3-year-old's body discovered in freezer of Detroit home; mother arrested
Detroit — When a team of Detroit cops and a state child advocate arrived at a rundown house on the city's west side Friday morning to conduct a wellness check, the woman who answered the door acted strangely, police officials said.
"She tried to push the officers away as if there was nothing going on," Detroit Police Chief James White said. "Something was not right about the conversation."
Their suspicions raised, the officers called for a supervisor and the team entered the home. They found five children living in squalor — and the decomposed body of another child, thought to be a 3-year-old boy, entombed in a basement freezer.
"This case has shocked me, and shocked our investigators," White said during a Friday press conference down the street from the crime scene.
Following the discovery of the boy's body, the woman was arrested and her five surviving children taken to a hospital, White said. Once their physical health is assessed, the children will undergo "Kid's Talk," a forensic interview with investigators and a child psychologist.
"The other kids who were in the home — just imagine what they've gone through," said White, a licensed mental health counselor. "Imagine what they endured living in that home.
"You can imagine they're all going to be suffering from some level of trauma. We'll learn more in the coming hours and coming days after the kids are interviewed."
In addition to interviewing the suspect and her children, investigators are looking into whether the woman had previous contacts with Detroit police or the Michigan Department of Health and Human Services, White said.
Toni Haynes, the boy's grandmother, said she and other family members have called Child Protective Services "dozens of times."
Haynes said her dead grandson's name was Chayse Allen, and that he was blind. Haynes said she became suspicious when her daughter, Chayse's mother, told her the boy had burned his hand by touching a plateful of noodles.
"I knew that was some bull----," Haynes said. "I called CPS on her. A lot of us called, and they'd come out and give her kids right back to her."
Haynes said after the state visited her daughter's home several times, her daughter told her Chayse had gone to live with his paternal grandfather's girlfriend in Coldwater.
"But then (the grandfather) got out of jail and he told me Chayse wasn't living with his girlfriend," Haynes said.
She said family members went to the house on Monte Vista about two weeks ago to confront her daughter, followed by another call to state Child Protective Services.
Haynes said she had no idea how long Chayse had been entombed in the freezer.
"You wouldn't believe how pissed off I am about this," she said.
Investigators also did not know Friday how long the child's body was in the freezer or whether his siblings knew he was interred there, police said.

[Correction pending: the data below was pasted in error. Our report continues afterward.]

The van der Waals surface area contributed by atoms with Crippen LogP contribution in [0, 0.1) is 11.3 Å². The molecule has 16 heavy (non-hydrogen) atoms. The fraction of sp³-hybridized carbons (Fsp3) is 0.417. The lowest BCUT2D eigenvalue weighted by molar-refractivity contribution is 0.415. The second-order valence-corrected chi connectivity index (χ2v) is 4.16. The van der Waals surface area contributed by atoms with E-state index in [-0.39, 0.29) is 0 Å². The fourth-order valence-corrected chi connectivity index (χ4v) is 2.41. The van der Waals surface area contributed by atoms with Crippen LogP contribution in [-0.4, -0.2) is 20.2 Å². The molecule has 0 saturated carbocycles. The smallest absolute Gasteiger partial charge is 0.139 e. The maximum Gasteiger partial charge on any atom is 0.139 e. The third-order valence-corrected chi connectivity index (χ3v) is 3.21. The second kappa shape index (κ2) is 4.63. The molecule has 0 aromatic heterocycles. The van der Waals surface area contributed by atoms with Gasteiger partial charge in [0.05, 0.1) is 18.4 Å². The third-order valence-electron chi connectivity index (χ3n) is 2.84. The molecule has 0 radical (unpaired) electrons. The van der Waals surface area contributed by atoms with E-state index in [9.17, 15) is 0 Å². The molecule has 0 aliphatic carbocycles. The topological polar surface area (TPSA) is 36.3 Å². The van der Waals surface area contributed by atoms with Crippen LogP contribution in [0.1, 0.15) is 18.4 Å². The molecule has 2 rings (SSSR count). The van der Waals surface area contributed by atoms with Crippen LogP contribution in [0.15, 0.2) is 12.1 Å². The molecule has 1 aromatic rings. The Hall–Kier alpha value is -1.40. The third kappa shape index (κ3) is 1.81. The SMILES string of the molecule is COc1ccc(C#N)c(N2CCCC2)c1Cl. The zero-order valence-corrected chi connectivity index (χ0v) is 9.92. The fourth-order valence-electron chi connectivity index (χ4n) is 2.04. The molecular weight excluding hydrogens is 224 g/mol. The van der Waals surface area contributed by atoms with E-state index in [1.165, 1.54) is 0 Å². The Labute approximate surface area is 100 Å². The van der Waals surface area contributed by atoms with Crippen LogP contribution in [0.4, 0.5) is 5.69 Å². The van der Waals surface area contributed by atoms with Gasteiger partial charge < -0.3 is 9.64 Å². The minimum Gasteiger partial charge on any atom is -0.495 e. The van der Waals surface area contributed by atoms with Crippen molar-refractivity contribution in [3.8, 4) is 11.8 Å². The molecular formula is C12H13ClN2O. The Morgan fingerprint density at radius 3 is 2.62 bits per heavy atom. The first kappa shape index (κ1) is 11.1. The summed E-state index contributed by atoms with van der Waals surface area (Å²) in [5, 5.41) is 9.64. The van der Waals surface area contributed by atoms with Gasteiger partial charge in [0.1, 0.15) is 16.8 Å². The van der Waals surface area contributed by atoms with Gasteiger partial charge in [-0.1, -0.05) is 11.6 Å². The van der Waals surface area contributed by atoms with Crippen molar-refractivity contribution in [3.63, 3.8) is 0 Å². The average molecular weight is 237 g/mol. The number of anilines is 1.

Police didn't say what triggered the wellness check by officers from the 2nd Precinct and a representative of the state's Children's Protective Services program. But after the team entered the home, "then this sad and tragic discovery happened," White said.
"The house was in poor condition, and there is a lot of concern for the other children based on what we saw in the home," the police chief said.
White said the officers who were at the scene are being offered counseling through the department's Peer Support program.
Friday's grisly discovery harkened to a 2015 case involving Mitchelle Blair, who enlisted the aid of two of her children to help kill their two siblings and cram their bodies into a freezer.
Known as the "Freezer Mom," Blair pleaded guilty to first-degree murder charges and is serving a life prison sentence.
At the house on Monte Vista Street Friday, a collection of stuffed animals lined the front steps, while three children's bicycles lay on the back lawn.
Next door neighbor Lynette Hardy said she had never met the boy whose body was found in the freezer. But she said she often bought clothing and food for the five other children, whom she described as "deprived."
"I did help clothe them and feed them and take care of them," Hardy said. "They were very loving children. As a matter of fact, the mother was loving.
"They didn't have anything," Hardy said of the kids next door. "In the winter I saw them with summer clothes on ... summer shoes, some had no shirts.
"I picked up the children Saturday and (the mother and I) had a nice conversation," Hardy said. "She asked me did I know of any tutoring programs for the children to learn how to read, and I gave her the best information I had."
She said she was "devastated" to learn of Friday's discovery in the house next door, and said she was under the impression the child was living with relatives.
"I never met him," Hardy said of the boy. "(His mother) said that her aunt and uncle in Alabama had him ... and that he was really adjusting."
Hardy said she's praying for the surviving children.
"I believe in prayer," she said. "Those kids need a lot of attention. They need a lot of schooling. They need a lot of help."
Haynes has set up a GoFundMe page to help raise money for Chayse's funeral, and for clothing and other necessities for the surviving children.
"If anyone has anything other than money that they can donate to the children, we would greatly appreciate that too due to the mother being incarcerated," Haynes wrote. She said the other children are girls aged 3 months and 9 years old; and boys aged 2, 5 and 7 years old.
"Please keep our family in your prayers," Haynes wrote.